Is it Worth Getting Design Plans Reviewed by an ADA/FHA Expert?

When a developer looks to construct a new large multi-family residential housing project, it’s very likely the project will be subject to both the FHA and ADA design and construction guidelines. This means the property must meet seven federal design requirements. The property must have: 1) an accessible building entrance on an accessible route; 2) accessible and usable public and common use areas; 3) usable door; 4) accessible route into and through the covered dwelling unit; 5) light switches, electrical outlets, thermostats and other environmental controls in accessible locations; 6) reinforced walls for grab bars; and 7) usable kitchens and bathrooms.

During initial planning, owners and developers will look to their architect and/or civil engineer to interpret what particular features of the project will need to be compliant under each of the seven required design criteria. This typically involves an extensive plan review process in order to verify compliance. At CSA, we work alongside your design professional during this critical phase of review to determine the correct scoping and technical requirement for each applicable design standard. If a state or local building code indicates a lower level of compliance than applicable federal law, the stricter federal guideline must be followed. Other considerations such as whether federal funding is involved could also directly impact the number of accessible elements and features required for the project. One common mistake we see is for designers to rely on local building departments plan submittal process as a pseudo plan approval process. This can often be a poor course of action because local building departments only review to enforce building codes and not applicable federal guidelines. When new construction or renovation to a building is being undertaken, developers typically will submit plans to the building department, the department decides whether to issue a permit, and then inspectors employed by the building department verify building code compliance. Building departments also decide whether to issue occupancy permits. Except in certain circumstances, such as when a building is significantly renovated or altered or there is a change in the building’s use, buildings are only required to comply with the code requirements that were in effect when the building was designed and constructed. In other words, the law does not generally require already-constructed buildings to be improved whenever the code changes. For these reasons, building officials cannot be held responsible for ensuring whether or not each aspect of the ADA or FHA accessibility design laws and standards are met.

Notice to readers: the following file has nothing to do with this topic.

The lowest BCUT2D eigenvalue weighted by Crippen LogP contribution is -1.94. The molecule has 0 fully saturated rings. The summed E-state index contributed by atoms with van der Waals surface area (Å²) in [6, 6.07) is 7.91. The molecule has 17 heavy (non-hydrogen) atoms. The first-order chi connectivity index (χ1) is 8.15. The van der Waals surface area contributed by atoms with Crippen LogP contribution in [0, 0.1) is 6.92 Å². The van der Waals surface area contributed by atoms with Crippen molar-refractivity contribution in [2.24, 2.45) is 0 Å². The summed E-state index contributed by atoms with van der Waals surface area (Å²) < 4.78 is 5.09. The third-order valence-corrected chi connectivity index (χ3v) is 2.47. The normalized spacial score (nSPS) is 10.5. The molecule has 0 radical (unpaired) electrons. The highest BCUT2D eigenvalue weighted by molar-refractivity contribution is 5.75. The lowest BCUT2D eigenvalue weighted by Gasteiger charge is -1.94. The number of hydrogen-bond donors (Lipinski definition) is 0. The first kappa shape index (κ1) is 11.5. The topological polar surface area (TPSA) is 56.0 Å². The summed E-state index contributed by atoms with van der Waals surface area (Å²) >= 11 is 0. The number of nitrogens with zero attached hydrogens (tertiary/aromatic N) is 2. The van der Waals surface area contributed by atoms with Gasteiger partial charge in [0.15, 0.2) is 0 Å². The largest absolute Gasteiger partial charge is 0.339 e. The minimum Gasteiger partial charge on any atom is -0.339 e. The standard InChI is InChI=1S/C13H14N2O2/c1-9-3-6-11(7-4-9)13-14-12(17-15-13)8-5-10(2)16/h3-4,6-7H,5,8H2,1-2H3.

CSA believes that in view of today’s legal landscape, developers and design professionals must be accountable to ensure their own compliance. When first approaching a project, design professionals should take a more proactive and specialized approach towards plan review and periodic inspections. Failure to do so could not only expose the project owner, developer and design professional to expensive litigation, but even the general contractor and parties involved.

At CSA, we trust the specialized technical assistance we offer will work to minimize the overall risk for design and construction liability associated with the ADA, FHA and Section 504 requirements. Whether you’ve just completed construction or are about to construct or purchase this type of residential housing property, understand that you may be at risk for a Fair Housing Act complaint. With this uncertainty, CSA recommends, as part of your due diligence process, you have a plan evaluation performed that includes both an Americans with Disabilities Act and Fair Housing Act Design and Construction compliance review.